By Geoff Bilau, Angelswin.com Editor
#42 – July 14-15, 2003: GA steals the All-Star show
If the Angels were to retroactively come up with a slogan for the 2003 season, it might have been “Come bask in the afterglow of 2002.”
As April rolled around, and pennants were hoisted up gold painted flagpoles, Angels fans were still drunk on World Series emotion. Only trouble was the players seemed to be, as well.
The team sleepwalked through April, May and June and arrived at July with a perfectly mediocre 40-40 record. But with fans flocking to Edison Field in record numbers (attendance would surpass 3 million for the first time ever in 2003), most of them wearing something bearing the words “2002 World Champions,” it was difficult to be too disappointed.
Heading into the All-Star break, however, the team finally seemed to recapture a little bit of the 2002 magic of which it was constantly reminded on the scoreboard in right field. They won nine of their first 12 games in July, including five straight before the break. Sure, they were still 8.5 games out of first, but it was better than the 12.5 deficit they faced when the month began.
And for two amazing days at Chicago’s U.S. Cellular Field, it was like October all over again. The Angels had three players selected to the American League squad: Garret Anderson, Troy Glaus and Brendan Donnelly, the latter of whom was in the midst of one of the best relief seasons in franchise history. He hit the break with a 0.38 ERA, having given up only two runs in 48 innings pitched.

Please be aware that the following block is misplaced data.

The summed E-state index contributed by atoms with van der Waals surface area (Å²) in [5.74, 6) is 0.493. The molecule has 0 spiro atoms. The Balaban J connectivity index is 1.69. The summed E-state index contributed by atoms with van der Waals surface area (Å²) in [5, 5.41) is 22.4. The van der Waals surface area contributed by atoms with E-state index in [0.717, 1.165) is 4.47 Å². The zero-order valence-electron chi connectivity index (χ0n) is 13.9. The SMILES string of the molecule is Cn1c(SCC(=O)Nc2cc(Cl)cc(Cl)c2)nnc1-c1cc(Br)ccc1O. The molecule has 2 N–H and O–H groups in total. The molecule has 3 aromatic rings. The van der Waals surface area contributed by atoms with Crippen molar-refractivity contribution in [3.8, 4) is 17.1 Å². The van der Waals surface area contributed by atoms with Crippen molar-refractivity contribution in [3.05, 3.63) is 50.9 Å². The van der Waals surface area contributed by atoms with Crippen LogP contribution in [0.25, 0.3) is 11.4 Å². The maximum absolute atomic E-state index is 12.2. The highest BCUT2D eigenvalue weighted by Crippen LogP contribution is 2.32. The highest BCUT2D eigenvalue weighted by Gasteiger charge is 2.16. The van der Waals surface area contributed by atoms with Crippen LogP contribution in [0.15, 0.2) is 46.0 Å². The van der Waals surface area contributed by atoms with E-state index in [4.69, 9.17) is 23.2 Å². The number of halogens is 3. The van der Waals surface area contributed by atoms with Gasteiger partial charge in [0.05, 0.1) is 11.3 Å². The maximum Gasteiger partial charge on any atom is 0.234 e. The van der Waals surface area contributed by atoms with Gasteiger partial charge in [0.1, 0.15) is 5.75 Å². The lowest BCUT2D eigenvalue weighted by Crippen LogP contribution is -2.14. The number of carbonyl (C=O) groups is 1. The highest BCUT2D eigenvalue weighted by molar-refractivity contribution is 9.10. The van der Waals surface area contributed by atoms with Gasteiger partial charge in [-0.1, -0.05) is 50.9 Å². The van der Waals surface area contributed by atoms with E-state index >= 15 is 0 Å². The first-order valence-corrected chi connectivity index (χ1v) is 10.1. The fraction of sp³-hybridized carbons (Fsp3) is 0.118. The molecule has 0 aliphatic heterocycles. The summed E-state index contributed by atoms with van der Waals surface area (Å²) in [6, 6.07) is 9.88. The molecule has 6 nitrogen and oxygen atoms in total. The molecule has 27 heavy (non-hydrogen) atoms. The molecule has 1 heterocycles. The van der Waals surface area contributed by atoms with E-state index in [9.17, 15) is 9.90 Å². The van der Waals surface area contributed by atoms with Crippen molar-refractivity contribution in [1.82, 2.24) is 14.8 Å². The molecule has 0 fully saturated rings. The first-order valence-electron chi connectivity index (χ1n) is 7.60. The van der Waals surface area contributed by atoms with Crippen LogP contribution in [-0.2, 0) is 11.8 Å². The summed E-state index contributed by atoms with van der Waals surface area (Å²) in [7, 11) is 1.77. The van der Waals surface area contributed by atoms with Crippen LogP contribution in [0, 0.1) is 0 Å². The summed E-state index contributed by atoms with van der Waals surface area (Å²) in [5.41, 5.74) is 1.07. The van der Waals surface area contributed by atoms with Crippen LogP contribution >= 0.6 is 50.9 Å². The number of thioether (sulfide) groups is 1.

On top of that, as American League champions the previous season, Mike Scioscia was the A.L. manager, bringing his entire coaching staff along with him. The Angels presence in Chicago was already assured, but this contingent seemed determined to be seen and heard.
The most improbable of events actually occurred first; in hindsight a harbinger of things to come. Garret Anderson, who hit 22 home runs in the first half of the season, beat out former teammate Jim Edmonds in the semifinals and then 23-year-old phenom Albert Pujols in the finals to win the Home Run Derby.
“I don’t look at myself as a home run hitter, but I know I'm capable of hitting the ball out of the park,” Anderson said. “It’s just another platform to go out and show America what I can do.”
The GA show wasn’t done, either. The next night, with the American League trailing, 5-1, in the sixth inning, Anderson smoked a two-run homer to right-center on Woody Williams’ first pitch to pull the A.L. within two runs.
Donnelly pitched a perfect top of the eighth to hold the N.L. lead at 6-4. In the bottom half, Anderson’s one-out double off the Dodgers Eric Gagne, his third hit of the night in four at-bats, started a three-run rally that was capped by Hank Blalock’s game-winning two-run home run.
The A.L. won, 7-6, Donnelly was the winning pitcher, Scioscia the winning manager and Anderson named the game’s MVP, his second trophy in as many nights.
It was an outstanding night and the perfect denouement to the championship season. But, of course, all good things must come to an end, and those two nights in Chicago were indeed the end of the afterglow. The Angels lost their first five games after the break and finished the season 77-85, in third place, 19 games behind the A’s.
For a couple of days, however, the defending champs looked every bit the part.